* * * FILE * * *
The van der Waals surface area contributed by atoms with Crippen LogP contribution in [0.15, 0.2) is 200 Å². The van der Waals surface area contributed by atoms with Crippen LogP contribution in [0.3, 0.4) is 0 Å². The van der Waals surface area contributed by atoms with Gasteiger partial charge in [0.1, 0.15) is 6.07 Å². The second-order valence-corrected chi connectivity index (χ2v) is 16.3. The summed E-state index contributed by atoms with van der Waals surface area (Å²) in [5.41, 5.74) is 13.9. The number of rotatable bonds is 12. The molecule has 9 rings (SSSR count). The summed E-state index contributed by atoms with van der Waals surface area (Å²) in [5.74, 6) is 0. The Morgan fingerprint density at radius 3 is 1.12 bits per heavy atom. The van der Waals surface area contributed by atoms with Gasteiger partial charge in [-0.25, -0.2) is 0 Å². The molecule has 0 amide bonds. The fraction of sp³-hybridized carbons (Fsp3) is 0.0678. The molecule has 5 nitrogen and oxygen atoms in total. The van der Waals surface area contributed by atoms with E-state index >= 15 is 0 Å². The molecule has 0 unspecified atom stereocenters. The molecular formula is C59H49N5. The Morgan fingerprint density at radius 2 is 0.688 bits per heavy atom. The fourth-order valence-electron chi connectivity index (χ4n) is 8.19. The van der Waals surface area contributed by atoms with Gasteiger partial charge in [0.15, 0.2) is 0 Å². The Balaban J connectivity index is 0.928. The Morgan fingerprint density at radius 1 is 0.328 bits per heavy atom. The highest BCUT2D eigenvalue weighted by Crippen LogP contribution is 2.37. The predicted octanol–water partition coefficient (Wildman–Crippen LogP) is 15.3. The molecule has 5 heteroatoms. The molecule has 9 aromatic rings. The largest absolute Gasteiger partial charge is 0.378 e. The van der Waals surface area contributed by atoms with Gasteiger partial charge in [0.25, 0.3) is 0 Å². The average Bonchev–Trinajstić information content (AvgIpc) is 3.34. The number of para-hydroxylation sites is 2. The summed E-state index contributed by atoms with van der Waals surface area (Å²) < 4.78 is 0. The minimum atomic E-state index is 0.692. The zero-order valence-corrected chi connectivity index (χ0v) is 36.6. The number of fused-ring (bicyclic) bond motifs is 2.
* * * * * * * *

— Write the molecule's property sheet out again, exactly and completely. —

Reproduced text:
The van der Waals surface area contributed by atoms with Crippen LogP contribution in [0.15, 0.2) is 200 Å². The van der Waals surface area contributed by atoms with Crippen LogP contribution in [0.3, 0.4) is 0 Å². The van der Waals surface area contributed by atoms with Gasteiger partial charge in [0.1, 0.15) is 6.07 Å². The second-order valence-corrected chi connectivity index (χ2v) is 16.3. The summed E-state index contributed by atoms with van der Waals surface area (Å²) in [5.41, 5.74) is 13.9. The number of rotatable bonds is 12. The molecule has 9 rings (SSSR count). The summed E-state index contributed by atoms with van der Waals surface area (Å²) in [5.74, 6) is 0. The Morgan fingerprint density at radius 3 is 1.12 bits per heavy atom. The van der Waals surface area contributed by atoms with Gasteiger partial charge in [-0.25, -0.2) is 0 Å². The molecule has 0 amide bonds. The fraction of sp³-hybridized carbons (Fsp3) is 0.0678. The molecule has 5 nitrogen and oxygen atoms in total. The van der Waals surface area contributed by atoms with E-state index >= 15 is 0 Å². The molecule has 0 unspecified atom stereocenters. The molecular formula is C59H49N5. The Morgan fingerprint density at radius 2 is 0.688 bits per heavy atom. The fourth-order valence-electron chi connectivity index (χ4n) is 8.19. The van der Waals surface area contributed by atoms with Gasteiger partial charge in [0.15, 0.2) is 0 Å². The Balaban J connectivity index is 0.928. The Morgan fingerprint density at radius 1 is 0.328 bits per heavy atom. The highest BCUT2D eigenvalue weighted by Crippen LogP contribution is 2.37. The predicted octanol–water partition coefficient (Wildman–Crippen LogP) is 15.3. The molecule has 5 heteroatoms. The molecule has 9 aromatic rings. The largest absolute Gasteiger partial charge is 0.378 e. The van der Waals surface area contributed by atoms with Gasteiger partial charge in [0.25, 0.3) is 0 Å². The average Bonchev–Trinajstić information content (AvgIpc) is 3.34. The number of para-hydroxylation sites is 2. The summed E-state index contributed by atoms with van der Waals surface area (Å²) < 4.78 is 0. The minimum atomic E-state index is 0.692. The zero-order valence-corrected chi connectivity index (χ0v) is 36.6. The number of fused-ring (bicyclic) bond motifs is 2.